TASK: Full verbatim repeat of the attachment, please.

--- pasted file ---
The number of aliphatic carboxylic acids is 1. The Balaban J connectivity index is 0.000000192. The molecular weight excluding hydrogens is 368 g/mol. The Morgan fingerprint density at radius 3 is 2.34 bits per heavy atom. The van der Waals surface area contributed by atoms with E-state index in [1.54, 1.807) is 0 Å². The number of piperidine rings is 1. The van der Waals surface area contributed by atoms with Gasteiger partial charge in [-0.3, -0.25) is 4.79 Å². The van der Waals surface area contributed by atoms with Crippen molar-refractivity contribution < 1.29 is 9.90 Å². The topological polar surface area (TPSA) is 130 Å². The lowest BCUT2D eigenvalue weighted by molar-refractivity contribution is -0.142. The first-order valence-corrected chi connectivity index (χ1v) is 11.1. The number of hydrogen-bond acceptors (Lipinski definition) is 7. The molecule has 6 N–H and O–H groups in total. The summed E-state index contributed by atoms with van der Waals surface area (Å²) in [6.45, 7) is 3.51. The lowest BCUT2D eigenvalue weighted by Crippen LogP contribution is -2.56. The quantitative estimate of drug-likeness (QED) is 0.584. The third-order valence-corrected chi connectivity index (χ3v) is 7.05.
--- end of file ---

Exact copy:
The number of aliphatic carboxylic acids is 1. The Balaban J connectivity index is 0.000000192. The molecular weight excluding hydrogens is 368 g/mol. The Morgan fingerprint density at radius 3 is 2.34 bits per heavy atom. The van der Waals surface area contributed by atoms with E-state index in [1.54, 1.807) is 0 Å². The number of piperidine rings is 1. The van der Waals surface area contributed by atoms with Gasteiger partial charge in [-0.3, -0.25) is 4.79 Å². The van der Waals surface area contributed by atoms with Crippen molar-refractivity contribution < 1.29 is 9.90 Å². The topological polar surface area (TPSA) is 130 Å². The lowest BCUT2D eigenvalue weighted by molar-refractivity contribution is -0.142. The first-order valence-corrected chi connectivity index (χ1v) is 11.1. The number of hydrogen-bond acceptors (Lipinski definition) is 7. The molecule has 6 N–H and O–H groups in total. The summed E-state index contributed by atoms with van der Waals surface area (Å²) in [6.45, 7) is 3.51. The lowest BCUT2D eigenvalue weighted by Crippen LogP contribution is -2.56. The quantitative estimate of drug-likeness (QED) is 0.584. The third-order valence-corrected chi connectivity index (χ3v) is 7.05.